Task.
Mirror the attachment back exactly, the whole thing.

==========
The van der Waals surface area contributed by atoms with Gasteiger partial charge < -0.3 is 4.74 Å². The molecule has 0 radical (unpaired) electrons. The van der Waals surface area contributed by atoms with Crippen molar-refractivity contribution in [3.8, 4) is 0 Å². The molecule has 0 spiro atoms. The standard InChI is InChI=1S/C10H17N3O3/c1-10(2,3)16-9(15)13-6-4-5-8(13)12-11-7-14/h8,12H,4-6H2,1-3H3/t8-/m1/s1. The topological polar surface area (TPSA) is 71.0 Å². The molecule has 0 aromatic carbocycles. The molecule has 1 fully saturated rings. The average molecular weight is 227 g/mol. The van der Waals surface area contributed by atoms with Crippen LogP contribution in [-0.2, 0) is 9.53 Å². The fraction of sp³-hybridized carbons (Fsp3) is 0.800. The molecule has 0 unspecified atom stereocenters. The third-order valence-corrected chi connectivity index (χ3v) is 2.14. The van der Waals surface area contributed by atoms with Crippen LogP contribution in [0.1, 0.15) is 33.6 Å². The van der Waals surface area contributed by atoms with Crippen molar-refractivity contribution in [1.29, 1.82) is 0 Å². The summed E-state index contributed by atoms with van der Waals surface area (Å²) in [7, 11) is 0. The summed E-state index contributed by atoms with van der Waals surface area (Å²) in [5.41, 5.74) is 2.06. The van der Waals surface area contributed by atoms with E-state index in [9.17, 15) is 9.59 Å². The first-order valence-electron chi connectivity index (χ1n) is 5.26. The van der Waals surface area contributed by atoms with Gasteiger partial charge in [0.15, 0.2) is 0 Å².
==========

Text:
The van der Waals surface area contributed by atoms with Gasteiger partial charge < -0.3 is 4.74 Å². The molecule has 0 radical (unpaired) electrons. The van der Waals surface area contributed by atoms with Crippen molar-refractivity contribution in [3.8, 4) is 0 Å². The molecule has 0 spiro atoms. The standard InChI is InChI=1S/C10H17N3O3/c1-10(2,3)16-9(15)13-6-4-5-8(13)12-11-7-14/h8,12H,4-6H2,1-3H3/t8-/m1/s1. The topological polar surface area (TPSA) is 71.0 Å². The molecule has 0 aromatic carbocycles. The molecule has 1 fully saturated rings. The average molecular weight is 227 g/mol. The van der Waals surface area contributed by atoms with Crippen LogP contribution in [-0.2, 0) is 9.53 Å². The fraction of sp³-hybridized carbons (Fsp3) is 0.800. The molecule has 0 unspecified atom stereocenters. The third-order valence-corrected chi connectivity index (χ3v) is 2.14. The van der Waals surface area contributed by atoms with Crippen LogP contribution in [0.1, 0.15) is 33.6 Å². The van der Waals surface area contributed by atoms with Crippen molar-refractivity contribution in [1.29, 1.82) is 0 Å². The summed E-state index contributed by atoms with van der Waals surface area (Å²) in [7, 11) is 0. The summed E-state index contributed by atoms with van der Waals surface area (Å²) in [5.41, 5.74) is 2.06. The van der Waals surface area contributed by atoms with E-state index in [9.17, 15) is 9.59 Å². The first-order valence-electron chi connectivity index (χ1n) is 5.26. The van der Waals surface area contributed by atoms with Gasteiger partial charge in [0.15, 0.2) is 0 Å².